Django Sitemap Best Practice

Django Sitemap Best Practice

I have about 200k urls. I set the per page limit to 5000, and page_cache at 86400 (24 hours). The sitemap is dynamically generated by sitemap index (The sitemap framework | Django documentation | Django). It is super helpful.

1 problem, sometimes crash the server. The AWS EC2 console shows service are ok, but unable to ssh to the server, and web app is down.

I am still testing and not 100% sure about root cause, maybe

  1. Internal factor, due to EC2, nginx, gunicorn or django
  2. External factor, because of web crawlers (Googlebot)?

How do you ensure sitemap has high performance? What are the best practices if you have millions of urls? Or the only solution is to increase the server specs?

Would like to hear your experience.

Sitemap items

from django.contrib.sitemaps import Sitemap
from blog.models import Entry

class BlogSitemap(Sitemap):
    changefreq = "never"
    priority = 0.5

    def items(self):
        return Entry.objects.filter(is_draft=False)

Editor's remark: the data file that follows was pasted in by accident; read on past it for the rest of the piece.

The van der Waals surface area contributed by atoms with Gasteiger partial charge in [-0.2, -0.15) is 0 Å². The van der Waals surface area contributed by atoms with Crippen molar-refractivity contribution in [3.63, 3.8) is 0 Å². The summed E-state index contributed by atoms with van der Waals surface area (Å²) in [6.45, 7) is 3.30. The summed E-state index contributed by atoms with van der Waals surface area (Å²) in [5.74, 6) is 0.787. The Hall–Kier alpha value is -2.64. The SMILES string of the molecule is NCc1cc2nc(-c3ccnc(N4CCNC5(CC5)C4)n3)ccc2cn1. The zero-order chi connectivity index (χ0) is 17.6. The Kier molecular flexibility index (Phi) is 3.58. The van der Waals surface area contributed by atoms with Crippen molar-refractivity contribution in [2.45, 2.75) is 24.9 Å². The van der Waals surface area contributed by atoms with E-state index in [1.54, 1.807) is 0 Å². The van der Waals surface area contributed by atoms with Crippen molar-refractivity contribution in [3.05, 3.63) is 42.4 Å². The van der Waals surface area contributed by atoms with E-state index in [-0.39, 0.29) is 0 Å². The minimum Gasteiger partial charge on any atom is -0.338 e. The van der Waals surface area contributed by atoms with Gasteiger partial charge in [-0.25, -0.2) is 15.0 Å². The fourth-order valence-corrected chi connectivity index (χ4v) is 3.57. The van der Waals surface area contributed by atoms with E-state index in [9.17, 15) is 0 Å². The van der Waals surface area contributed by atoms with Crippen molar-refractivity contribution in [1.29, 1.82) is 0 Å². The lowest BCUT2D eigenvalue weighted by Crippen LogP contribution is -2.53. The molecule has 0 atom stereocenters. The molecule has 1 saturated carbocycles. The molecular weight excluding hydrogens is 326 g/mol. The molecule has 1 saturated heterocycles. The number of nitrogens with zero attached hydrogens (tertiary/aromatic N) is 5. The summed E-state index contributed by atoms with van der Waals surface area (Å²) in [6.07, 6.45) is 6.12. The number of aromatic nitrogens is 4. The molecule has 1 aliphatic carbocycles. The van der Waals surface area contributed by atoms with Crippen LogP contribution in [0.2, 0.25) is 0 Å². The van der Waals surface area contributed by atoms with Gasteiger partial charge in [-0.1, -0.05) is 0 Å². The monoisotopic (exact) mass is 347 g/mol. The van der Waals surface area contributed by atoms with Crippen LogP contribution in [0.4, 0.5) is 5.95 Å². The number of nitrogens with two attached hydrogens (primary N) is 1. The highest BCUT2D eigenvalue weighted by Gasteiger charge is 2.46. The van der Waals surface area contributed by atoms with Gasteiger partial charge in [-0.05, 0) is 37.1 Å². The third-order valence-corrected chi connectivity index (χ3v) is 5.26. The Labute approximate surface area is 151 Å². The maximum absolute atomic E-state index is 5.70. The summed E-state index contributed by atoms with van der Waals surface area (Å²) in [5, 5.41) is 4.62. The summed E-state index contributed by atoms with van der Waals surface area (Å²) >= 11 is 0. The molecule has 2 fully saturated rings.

def lastmod(self, obj):
        return obj.pub_date

Is there anything we can do on the queryset to improve performance, such as selecting specific fields (urls, last_modified). Or since it’s lazy, it’s already optimized?


I am using page_cache, are there any tips that would make a difference?

Compress sitemap

1 technique is to create sitemap with .gz extension.

If we create the .gz files ourselves, how do we integrate that with the sitemap index?

Cached vs compressed sitemap performance

Is compressed sitemap more performant than cached sitemap?

What are the pros and cons?

That indicates something seriously wrong with your configuration.

In the absence of more detailed information, my best guess for this is that this is being caused by using too much memory.

What’s the actual size of the sitemap file(s)?

Does it come back eventually, or do you need to reboot the instance?

What size instance is this? Do you have a swap file allocated?

Are you running the database in that same instance?

Are you using something like cgroups or docker to set an upper limit on memory allocation by your Python processes? (I know that uwsgi has some settings to help facilitate that, I don’t know about gunicorn.)

Have you run this in a test environment such that you can determine a memory usage profile from it?

Is it possible for you to divide this large number of urls into sections?

I will get back with more details.